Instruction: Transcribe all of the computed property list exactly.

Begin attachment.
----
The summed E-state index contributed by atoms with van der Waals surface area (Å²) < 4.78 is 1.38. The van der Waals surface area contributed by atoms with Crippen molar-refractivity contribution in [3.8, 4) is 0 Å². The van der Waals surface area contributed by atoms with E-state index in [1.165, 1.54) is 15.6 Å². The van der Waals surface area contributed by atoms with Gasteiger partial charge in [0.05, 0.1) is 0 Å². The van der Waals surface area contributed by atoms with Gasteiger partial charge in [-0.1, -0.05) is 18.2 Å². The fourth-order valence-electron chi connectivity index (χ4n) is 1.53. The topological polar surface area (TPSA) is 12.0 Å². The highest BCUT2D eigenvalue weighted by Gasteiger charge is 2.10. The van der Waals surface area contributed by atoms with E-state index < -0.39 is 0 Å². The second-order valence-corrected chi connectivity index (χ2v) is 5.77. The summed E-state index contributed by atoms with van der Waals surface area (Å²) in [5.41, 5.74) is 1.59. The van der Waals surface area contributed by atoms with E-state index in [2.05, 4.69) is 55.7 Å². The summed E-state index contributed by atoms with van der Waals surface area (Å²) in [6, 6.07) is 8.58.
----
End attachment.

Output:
The summed E-state index contributed by atoms with van der Waals surface area (Å²) < 4.78 is 1.38. The van der Waals surface area contributed by atoms with Crippen molar-refractivity contribution in [3.8, 4) is 0 Å². The van der Waals surface area contributed by atoms with E-state index in [1.165, 1.54) is 15.6 Å². The van der Waals surface area contributed by atoms with Gasteiger partial charge in [0.05, 0.1) is 0 Å². The van der Waals surface area contributed by atoms with Gasteiger partial charge in [-0.1, -0.05) is 18.2 Å². The fourth-order valence-electron chi connectivity index (χ4n) is 1.53. The topological polar surface area (TPSA) is 12.0 Å². The highest BCUT2D eigenvalue weighted by Gasteiger charge is 2.10. The van der Waals surface area contributed by atoms with E-state index < -0.39 is 0 Å². The second-order valence-corrected chi connectivity index (χ2v) is 5.77. The summed E-state index contributed by atoms with van der Waals surface area (Å²) in [5.41, 5.74) is 1.59. The van der Waals surface area contributed by atoms with E-state index in [2.05, 4.69) is 55.7 Å². The summed E-state index contributed by atoms with van der Waals surface area (Å²) in [6, 6.07) is 8.58.